The dramatic return of the Rev. Benjamin Weir is a cruel reminder that theater is a large part of what terrorism and hostage-taking is all about. But his appearance on television, and the various reactions it triggered, serves also as a useful reminder that there is a whole lot of real stuff going on backstage that we cannot and should not see: the less insistence on knowing exactly what the government is doing, the easier it will be to practice a sensible and sophisticated counter-terrorist policy.

And the more we come to accept that this is a dirty, devious, shadowy business, the easier it will be to deal with the tormenting dilemma of every hostage-taking: the value to be placed on innocent lives. More than any moments of high drama in the case of the passengers on TWA Flight 847, the performance of Rev. Weir defines the difference between what has to be said in these matters and what has to be done.

Of the seven hostages still in captivity, Weir was obviously picked out for release by his captors for a particular purpose. He had lived in Lebanon for 31 years, which has to have given him a special understanding of the forces tearing that country apart, and a certain sympathy as well. Himself a prisoner for 16 months, simple compassion for the plight of the six remaining captive Americans would have been enough to make him an eloquent advocate of an urgent effort to negotiate their release on the only terms he knew of: the release of 17 convicted terrorists in Kuwaiti jails.

So we have another hostage drama on center stage: interviews with the families; biographical briefs of the six still captive; pleas for sustained publicity. "Please don't let (the story) get buried again," Weir's wife, Carol, implored. "You must keep it alive."

But that's exactly where the government's dilemma lies. There is no hostage "story" unless something visible or presentable is happening. You have only to recall how quickly these seven Americans, once kidnapped in isolated incidents, went off our screen until the sudden, shocking hijacking of a whole planeload of passengers. Recall, as well, how quickly those seven again went off our screen after the plight of the TWA passengers had been resolved. Now they are back before us with Weir calmly telling a nationally televised news conference of their captors' threat to kill them or to kidnap more Americans.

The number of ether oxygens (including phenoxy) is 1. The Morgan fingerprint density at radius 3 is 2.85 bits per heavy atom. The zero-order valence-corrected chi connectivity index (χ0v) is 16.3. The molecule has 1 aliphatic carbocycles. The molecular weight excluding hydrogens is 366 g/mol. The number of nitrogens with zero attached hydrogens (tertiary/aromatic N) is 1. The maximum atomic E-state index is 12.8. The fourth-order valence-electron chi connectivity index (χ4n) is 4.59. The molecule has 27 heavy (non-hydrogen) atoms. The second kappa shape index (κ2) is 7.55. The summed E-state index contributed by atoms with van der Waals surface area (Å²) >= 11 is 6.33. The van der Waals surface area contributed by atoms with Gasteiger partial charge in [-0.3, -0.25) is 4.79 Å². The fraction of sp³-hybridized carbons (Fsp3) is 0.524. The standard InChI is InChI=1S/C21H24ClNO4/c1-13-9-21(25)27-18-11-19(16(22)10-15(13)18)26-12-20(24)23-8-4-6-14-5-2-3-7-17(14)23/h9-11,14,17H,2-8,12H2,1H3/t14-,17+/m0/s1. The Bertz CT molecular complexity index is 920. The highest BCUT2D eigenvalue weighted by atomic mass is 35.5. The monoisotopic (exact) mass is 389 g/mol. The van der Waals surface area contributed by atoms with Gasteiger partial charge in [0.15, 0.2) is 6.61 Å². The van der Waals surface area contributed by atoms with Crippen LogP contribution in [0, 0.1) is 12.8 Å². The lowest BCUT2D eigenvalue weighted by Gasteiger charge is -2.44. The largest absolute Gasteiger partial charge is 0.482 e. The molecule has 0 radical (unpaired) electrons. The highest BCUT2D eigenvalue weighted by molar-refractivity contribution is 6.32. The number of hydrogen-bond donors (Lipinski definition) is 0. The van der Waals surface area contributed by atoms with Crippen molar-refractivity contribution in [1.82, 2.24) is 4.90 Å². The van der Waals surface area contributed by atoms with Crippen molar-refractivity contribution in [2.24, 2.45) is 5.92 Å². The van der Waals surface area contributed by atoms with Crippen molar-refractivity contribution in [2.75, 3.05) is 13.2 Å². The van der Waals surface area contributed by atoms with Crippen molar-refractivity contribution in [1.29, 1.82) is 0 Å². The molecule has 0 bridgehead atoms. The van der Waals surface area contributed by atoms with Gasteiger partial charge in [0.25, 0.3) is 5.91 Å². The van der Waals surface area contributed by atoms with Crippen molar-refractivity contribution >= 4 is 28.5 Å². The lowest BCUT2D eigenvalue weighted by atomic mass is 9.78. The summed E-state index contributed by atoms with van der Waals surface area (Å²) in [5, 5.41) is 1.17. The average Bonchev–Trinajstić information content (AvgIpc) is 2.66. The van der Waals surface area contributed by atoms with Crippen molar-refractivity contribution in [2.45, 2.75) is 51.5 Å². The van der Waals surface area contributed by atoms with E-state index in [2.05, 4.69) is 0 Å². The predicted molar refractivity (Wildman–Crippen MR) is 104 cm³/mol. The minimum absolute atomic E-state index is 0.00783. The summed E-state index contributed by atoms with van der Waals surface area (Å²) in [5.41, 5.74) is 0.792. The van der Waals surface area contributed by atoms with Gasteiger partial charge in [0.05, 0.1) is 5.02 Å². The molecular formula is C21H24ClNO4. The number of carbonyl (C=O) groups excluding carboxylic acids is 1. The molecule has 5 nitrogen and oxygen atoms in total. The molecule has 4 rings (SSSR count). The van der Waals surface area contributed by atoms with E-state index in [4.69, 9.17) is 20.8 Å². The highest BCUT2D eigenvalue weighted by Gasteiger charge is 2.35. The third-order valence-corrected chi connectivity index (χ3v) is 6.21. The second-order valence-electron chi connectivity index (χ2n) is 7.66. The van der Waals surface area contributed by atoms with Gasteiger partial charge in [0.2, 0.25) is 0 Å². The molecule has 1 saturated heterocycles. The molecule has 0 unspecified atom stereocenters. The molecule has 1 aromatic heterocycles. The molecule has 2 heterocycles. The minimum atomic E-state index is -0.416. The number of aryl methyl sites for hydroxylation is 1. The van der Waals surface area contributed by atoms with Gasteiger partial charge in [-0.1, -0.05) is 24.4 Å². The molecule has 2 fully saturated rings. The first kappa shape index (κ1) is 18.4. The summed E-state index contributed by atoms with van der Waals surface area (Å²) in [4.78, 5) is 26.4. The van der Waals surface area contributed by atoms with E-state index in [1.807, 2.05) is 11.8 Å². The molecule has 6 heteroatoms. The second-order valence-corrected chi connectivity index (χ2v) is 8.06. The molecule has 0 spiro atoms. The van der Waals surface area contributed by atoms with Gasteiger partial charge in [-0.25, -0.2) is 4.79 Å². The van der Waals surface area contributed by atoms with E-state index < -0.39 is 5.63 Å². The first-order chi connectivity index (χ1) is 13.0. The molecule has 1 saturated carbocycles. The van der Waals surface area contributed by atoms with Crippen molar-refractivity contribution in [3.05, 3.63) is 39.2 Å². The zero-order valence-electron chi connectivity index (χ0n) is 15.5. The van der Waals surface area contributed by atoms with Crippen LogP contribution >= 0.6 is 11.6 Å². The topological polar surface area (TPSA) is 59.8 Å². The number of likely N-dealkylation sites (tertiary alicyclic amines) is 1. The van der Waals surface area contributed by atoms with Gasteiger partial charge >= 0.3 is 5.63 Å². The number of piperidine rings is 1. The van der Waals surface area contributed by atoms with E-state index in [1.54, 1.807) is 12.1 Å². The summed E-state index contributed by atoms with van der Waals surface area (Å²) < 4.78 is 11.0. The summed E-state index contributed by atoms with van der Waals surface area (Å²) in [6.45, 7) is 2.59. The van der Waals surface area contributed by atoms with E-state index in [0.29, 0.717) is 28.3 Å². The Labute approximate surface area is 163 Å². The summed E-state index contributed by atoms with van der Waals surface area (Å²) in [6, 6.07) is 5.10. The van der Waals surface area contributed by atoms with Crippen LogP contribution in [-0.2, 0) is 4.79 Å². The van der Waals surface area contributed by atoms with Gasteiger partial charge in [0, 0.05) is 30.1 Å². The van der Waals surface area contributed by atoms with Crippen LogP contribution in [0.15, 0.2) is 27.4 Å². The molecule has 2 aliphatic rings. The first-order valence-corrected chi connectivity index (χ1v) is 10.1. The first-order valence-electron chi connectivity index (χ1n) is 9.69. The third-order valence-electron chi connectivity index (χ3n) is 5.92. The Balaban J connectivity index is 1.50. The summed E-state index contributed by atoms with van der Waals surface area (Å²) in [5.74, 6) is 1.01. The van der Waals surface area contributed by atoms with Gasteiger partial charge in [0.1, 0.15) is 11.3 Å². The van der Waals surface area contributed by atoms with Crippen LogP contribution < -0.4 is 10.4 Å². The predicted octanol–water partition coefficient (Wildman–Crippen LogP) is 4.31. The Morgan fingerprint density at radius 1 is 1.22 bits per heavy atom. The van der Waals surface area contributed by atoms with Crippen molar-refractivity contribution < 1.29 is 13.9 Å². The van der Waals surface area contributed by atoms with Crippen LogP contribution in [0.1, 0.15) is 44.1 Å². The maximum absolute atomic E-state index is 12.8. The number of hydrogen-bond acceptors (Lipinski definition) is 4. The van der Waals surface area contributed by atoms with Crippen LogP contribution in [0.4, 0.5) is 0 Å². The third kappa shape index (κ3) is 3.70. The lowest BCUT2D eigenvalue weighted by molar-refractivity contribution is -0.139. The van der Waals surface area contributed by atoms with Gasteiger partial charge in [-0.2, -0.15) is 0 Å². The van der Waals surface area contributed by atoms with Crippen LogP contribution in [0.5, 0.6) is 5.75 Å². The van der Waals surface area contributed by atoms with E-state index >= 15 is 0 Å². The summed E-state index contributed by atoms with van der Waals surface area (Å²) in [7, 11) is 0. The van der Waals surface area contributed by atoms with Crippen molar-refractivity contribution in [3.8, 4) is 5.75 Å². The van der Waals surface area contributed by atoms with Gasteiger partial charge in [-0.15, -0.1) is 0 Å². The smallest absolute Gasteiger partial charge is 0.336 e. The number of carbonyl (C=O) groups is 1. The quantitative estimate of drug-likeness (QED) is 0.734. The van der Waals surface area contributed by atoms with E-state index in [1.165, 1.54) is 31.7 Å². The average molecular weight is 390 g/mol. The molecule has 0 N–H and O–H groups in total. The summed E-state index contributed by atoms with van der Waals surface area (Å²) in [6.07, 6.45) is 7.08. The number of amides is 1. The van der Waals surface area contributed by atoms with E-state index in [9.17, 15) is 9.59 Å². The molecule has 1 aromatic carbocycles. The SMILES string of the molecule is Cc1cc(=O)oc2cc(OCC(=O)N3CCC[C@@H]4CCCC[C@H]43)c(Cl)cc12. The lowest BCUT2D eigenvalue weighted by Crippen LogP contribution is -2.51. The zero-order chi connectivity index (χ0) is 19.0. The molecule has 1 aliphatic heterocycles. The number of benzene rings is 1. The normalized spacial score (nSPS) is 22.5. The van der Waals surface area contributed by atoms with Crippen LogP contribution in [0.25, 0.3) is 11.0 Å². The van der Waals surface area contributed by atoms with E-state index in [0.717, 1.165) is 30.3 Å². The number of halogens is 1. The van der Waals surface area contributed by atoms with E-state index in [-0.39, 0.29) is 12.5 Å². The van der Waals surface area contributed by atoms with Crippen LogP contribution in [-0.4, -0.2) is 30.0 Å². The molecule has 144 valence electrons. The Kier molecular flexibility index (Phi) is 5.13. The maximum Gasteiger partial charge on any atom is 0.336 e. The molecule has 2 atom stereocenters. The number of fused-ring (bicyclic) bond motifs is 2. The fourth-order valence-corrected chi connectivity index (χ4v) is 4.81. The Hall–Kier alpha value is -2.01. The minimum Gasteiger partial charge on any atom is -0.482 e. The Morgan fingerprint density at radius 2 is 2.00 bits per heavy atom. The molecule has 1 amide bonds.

There is still more as the administration plays its high-principled part. The White House repeats the ritual refusal to "give in to the demands of terrorists." The State Department makes the predictable promise to "continue to do everything possible consistent with U.S. policy to obtain the expeditious release of the remaining six hostages. . . . This is one of the highest priorities of the administration."

Of course it is. But those are not statements of "policy" for the simple reason that there is no one-size-fits-all "policy," or at least none that can be laid out in a comforting or convincing way. The president said as much in a brief encounter with reporters: "Unfortunately we can't tell even the families all of the things we are doing, so we just have to take (the) criticism, but it is not justified."

He was right on both counts. The criticism isn't justified. The critics can have no way of knowing what the government is doing and the reason is that what the government is clearly doing is to try to cut a deal which it could not acknowledge even if it worked.

There was, you will recall, absolutely and positively no connection between the release of the TWA passengers and the Lebanese prisoners in Israeli jails. And yet, in due course, those Lebanese prisoners, mostly Shiites, were released. If there was no connection, you have to wonder what all the diplomatic sleight-of-hand was about and what impelled Lebanese Shiite leader Nabih Berri to be so forthcoming in the end.

Similarly, when Ronald Reagan says his administration is doing the things he can't even tell the hostage families about, you have to suspect that he is saying something more (through Syrian or Iranian or other intermediaries) than "pretty please." Ask any real expert on terrorism exactly how you could cut a deal for those 17 terrorist convicts in Kuwait, and he will tell you something wonderfully opaque, like "We may never know." The point is that some could be released, or maybe all, and nobody could absolutely prove a connection -- or even that it had happened.

I'm not saying that's how it will work out, or even that it will work out. I'm simply suggesting that, if something does work out, the best advice for those who might be curious about how it happened is this: accept the dark nature of this dismal business, and don't ask.